- CRM (customer relationship management). Are you going to allow people to contact you from the site, or will you collect their contact info for a mailing list, etc? This stuff can get complicated and expensive, but you need to know what your designer is providing.
- Blog. Will the site include a blog or link to an outside blog? What platform will be used? Can they provide a blog theme that looks like part of your website? If you decide to stop blogging, how much will it cost to remove the blog or links from your site?
- RSS, Facebook, and Twitter. Like blogs, there are many levels of integration possible here – from simple links to feeds to creating Facebook and Twitter pages for a cohesive look. And yes, it’s perfectly OK if you are not on Facebook or Twitter or just don’t want to link to them.
- Forums. If you want to have your own user community, ask your designer for an example of how it would look, work, and what it would take to administer.
- Artwork/Creative. A professionally designed site will almost certainly include illustrations, photos, and/or other graphic design elements. If you ever want to reuse any of these elements on another site or in printed products like posters, you need to know if you have the right to do so. I also want you to know where the designer got them. There are really only three right answers here: they are royalty-free purchases (as from a site like iStockPhoto); public-domain or otherwise expressly free (from a site like stock.xchng); or original artwork by the designer. It is not OK for anyone to simply copy a photo from another site. I’ve said it before, but I'm kind of making a big deal about this because as authors we don’t want people ripping off our work. Artists and photographers don’t want their work ripped off either, and I think we all need to stick together on this. Finally, you should be wary of displaying a photograph of a recognizable person on your site (exclusive of yourself and book covers), because you may need a model release to do so, and making sure you have one can be a pain.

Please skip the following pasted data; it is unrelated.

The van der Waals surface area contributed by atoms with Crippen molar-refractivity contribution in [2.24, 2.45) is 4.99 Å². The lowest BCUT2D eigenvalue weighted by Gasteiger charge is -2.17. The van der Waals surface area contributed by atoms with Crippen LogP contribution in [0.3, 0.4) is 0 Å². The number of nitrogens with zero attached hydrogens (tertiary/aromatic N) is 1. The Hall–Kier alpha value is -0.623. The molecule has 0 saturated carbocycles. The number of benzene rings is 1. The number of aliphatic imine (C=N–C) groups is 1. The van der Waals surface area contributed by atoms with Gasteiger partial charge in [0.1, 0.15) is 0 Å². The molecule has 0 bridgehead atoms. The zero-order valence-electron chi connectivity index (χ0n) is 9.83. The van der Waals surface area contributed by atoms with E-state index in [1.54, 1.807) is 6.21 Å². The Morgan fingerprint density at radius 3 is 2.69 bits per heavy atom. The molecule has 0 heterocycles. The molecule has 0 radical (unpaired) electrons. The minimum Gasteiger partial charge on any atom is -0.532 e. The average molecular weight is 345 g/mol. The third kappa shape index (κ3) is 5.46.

Finally, do a little Google and Better Business Bureau research for any complaints, and be thoughtful about anything you find.
Well friends, this marks the end of Kate's Guide to Author Websites. I hope you have found it interesting and helpful, and if so, that you will pass it along. I encourage questions in the comments, or your can email me directly.